Agro-morphological characterization of mungbean (vigna radiata) entries and their use in cross-combinations for breeding purposes in Uganda.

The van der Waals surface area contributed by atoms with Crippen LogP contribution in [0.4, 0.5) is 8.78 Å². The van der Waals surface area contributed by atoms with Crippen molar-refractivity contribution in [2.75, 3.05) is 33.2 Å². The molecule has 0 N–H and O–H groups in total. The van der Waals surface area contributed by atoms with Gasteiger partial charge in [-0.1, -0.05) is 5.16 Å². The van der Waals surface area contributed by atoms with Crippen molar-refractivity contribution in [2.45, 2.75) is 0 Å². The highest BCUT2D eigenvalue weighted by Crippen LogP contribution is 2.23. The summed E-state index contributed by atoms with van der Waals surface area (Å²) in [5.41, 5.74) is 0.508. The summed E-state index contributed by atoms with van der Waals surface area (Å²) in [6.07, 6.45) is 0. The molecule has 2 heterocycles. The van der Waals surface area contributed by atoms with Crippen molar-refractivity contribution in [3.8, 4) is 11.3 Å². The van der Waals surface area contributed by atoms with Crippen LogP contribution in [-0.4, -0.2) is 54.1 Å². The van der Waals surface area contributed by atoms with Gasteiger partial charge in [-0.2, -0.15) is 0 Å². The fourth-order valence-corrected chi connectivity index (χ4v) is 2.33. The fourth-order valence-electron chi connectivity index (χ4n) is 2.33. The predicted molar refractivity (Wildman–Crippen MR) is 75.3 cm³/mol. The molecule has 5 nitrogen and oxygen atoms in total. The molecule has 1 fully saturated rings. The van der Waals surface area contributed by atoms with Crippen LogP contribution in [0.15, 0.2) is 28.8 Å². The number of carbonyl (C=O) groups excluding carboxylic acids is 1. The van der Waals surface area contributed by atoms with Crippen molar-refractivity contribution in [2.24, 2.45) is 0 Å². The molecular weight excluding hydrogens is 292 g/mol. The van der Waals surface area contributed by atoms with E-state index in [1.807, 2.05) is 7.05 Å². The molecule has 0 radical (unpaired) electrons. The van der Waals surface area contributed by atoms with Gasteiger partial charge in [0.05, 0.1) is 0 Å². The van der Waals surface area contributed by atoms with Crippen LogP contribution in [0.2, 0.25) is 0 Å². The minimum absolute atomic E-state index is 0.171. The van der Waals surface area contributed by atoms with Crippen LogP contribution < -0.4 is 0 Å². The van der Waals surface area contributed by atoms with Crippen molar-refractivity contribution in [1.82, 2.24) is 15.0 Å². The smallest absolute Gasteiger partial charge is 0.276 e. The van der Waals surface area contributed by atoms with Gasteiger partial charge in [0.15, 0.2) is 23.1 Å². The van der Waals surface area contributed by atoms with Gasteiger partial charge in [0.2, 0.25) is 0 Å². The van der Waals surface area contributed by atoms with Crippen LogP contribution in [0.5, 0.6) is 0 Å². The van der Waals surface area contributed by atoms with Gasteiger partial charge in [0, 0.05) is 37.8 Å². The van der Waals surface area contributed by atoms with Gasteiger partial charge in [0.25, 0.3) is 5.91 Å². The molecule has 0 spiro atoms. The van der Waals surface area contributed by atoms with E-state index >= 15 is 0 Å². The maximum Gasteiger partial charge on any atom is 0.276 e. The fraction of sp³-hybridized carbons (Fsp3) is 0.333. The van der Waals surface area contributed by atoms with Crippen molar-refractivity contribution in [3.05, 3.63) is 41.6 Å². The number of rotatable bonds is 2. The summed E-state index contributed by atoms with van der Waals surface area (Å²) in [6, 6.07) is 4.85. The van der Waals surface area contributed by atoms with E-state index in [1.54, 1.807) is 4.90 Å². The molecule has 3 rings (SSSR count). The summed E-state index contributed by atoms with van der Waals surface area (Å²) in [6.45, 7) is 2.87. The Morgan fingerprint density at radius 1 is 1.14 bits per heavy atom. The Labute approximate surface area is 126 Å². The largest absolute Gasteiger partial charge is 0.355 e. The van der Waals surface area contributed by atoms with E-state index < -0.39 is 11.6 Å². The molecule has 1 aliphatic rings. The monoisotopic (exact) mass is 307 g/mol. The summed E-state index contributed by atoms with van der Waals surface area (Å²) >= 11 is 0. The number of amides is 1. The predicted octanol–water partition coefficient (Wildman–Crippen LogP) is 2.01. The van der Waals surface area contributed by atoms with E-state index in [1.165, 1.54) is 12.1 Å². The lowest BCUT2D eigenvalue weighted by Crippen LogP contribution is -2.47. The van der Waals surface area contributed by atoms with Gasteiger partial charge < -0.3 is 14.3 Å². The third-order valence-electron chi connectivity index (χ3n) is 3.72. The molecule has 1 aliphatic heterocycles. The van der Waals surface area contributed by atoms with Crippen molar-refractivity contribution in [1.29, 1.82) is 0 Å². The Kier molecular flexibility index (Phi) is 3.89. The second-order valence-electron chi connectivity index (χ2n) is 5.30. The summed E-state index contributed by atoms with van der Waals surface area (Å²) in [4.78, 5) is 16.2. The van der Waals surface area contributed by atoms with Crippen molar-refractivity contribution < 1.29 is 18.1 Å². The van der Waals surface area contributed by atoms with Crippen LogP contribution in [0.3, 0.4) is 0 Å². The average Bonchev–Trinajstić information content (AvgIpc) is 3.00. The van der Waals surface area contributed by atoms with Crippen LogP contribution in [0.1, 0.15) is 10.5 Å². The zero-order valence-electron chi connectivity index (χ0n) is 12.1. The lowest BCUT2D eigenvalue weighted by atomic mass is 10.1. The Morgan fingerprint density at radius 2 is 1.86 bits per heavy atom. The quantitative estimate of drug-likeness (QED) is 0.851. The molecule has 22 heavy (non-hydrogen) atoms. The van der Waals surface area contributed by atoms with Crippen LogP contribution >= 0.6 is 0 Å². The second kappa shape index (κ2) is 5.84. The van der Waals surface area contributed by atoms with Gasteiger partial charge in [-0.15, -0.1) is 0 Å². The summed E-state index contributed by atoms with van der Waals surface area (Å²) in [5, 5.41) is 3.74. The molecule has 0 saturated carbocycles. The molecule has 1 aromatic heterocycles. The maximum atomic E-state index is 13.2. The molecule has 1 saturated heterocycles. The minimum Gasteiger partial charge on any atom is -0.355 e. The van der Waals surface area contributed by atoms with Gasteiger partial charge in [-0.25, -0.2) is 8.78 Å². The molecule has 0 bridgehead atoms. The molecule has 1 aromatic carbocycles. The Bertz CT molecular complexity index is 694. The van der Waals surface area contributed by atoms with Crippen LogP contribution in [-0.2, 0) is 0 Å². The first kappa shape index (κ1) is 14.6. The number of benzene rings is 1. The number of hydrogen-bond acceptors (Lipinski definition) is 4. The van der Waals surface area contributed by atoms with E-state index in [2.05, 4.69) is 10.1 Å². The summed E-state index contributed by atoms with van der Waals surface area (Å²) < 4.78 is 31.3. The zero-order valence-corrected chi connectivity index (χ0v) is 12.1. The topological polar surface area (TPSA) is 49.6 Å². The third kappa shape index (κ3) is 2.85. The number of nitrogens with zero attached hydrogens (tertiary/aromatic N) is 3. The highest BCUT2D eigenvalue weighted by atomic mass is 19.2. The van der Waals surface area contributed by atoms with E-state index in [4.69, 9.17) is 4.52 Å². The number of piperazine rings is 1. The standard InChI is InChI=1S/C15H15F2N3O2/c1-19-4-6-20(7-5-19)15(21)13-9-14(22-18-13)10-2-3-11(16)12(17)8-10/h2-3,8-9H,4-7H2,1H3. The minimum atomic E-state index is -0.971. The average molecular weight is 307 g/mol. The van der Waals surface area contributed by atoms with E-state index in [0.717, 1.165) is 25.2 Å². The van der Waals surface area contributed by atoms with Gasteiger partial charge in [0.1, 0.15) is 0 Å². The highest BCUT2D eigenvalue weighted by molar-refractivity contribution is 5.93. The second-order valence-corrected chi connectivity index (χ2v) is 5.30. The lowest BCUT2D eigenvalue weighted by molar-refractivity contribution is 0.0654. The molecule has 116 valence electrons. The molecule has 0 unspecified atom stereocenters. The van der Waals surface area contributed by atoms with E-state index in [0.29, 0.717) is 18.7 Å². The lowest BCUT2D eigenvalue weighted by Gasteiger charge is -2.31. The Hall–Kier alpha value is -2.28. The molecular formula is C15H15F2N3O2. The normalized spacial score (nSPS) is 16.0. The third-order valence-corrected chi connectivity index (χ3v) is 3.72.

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Mungbean (Vigna radiata (L.) Wilczek) is a species of the pan-tropical genus Vigna that is native to Asia; it is widely grown and used in Africa, Latin America and Asia for human and livestock consumption. Dry seeds, fresh green pods or leaves, which contain high protein, vitamins and minerals, are all utilized. Mungbean also adds appreciable amounts of nitrogen in soils when planted in rotation with cereals. However, a world average Mungbean yield of 384kg/ha is very low due to lack of sufficient genetic diversity in desirable traits for breeders to substantially improve the crop. As prerequisite for initiating a mungbean breeding program to improve yields and disease resistance, it was necessary to collect and characterize germplasm of diverse origins and genetic diversity, both local and exotic, for use in selecting genotypes that can broaden the genetic base of mungbean. The current study therefore collected and characterized agro-morphological variability in Ugandan and exotic mungbean germplasm; and determined the mode of inheritance of key traits and the potential of broadening mungbean genetic base using its relatives. Exotic mungbean from the World Vegetable Centre (AVRDC) as well as local mungbean lines assembled by the National Semi Arid Resources Research Institute (NaSARRI) were planted at Makerere University Agricultural Research Institute Kabanyolo (MUARIK) and NaSARRI for two seasons using an alpha lattice experimental design in three replications. Data was collected at appropriate stages using standard procedures on a total of 28 qualitative descriptors and 14 agro-morphological traits including; earliness, phonological traits and yield. There was substantial genetic variability within and between local and exotic mungbean lines indicating genetic diversity in the 14 quantitative and 28 qualitative agro-morphological descriptors within and among genotypes. However, a single link dendrogram drawn from data of 28 morphological markers showed a close genetic relationship among mungbean lines. Correlations between quantitative descriptors showed moderate association between seed size and seed yield (P<0.01), confirming how seed size is a critical trait for yield. Late maturing lines significantly (P<0.001) yielded higher than early maturing lines. Inheritance of earliness, yield and yield related traits was determined in the F2 progenies obtained from crosses of 4 large seeded exotic lines (female parents) and 2 adapted local lines. (male parents) that were planted and evaluated at MUARIK in an alpha lattice design replicated thrice. Results revealed a high Baker’s ratio ranging from 0.77 to 1 for primary braches, plant height, pods per plant, seed size and grain yield per plant indicating importance of GCA over SCA. The low Baker’s ratio of 0.44 and 0.26 for earliness measured as days to first flowering and days to 80% maturity respectively indicated prominence of SCA over GCA. Earliness had a low narrow sense coefficient of genetic determination (NS-CGD below 0.5) while rest of the traits were above 0.5. Broad sense coefficient of genetic determination (BS-CGD) was generally high for all traits ranging between 0.62 and 1. Results also revealed that there were some barriers to crossing mungbean with its relatives; blackgram and ricebean. There is substantial variability within the collected germplasm to start a viable mungbean breeding program that can develop disease resistant and high yielding lines. With the exception of earliness, the breeding strategy for traits considered in inheritance study should be early selection as there are non-significant non-additive gene effects. This significantly reduces the number of segregating lines to be tested in later generations thus saving resources. Interspecific hybridizations seem to have some barriers thus techniques such as embryo rescue should be employed to obtain viable F1 plants thereby introgressing lacking desirable traits in mungbean from ricebean and blackgram.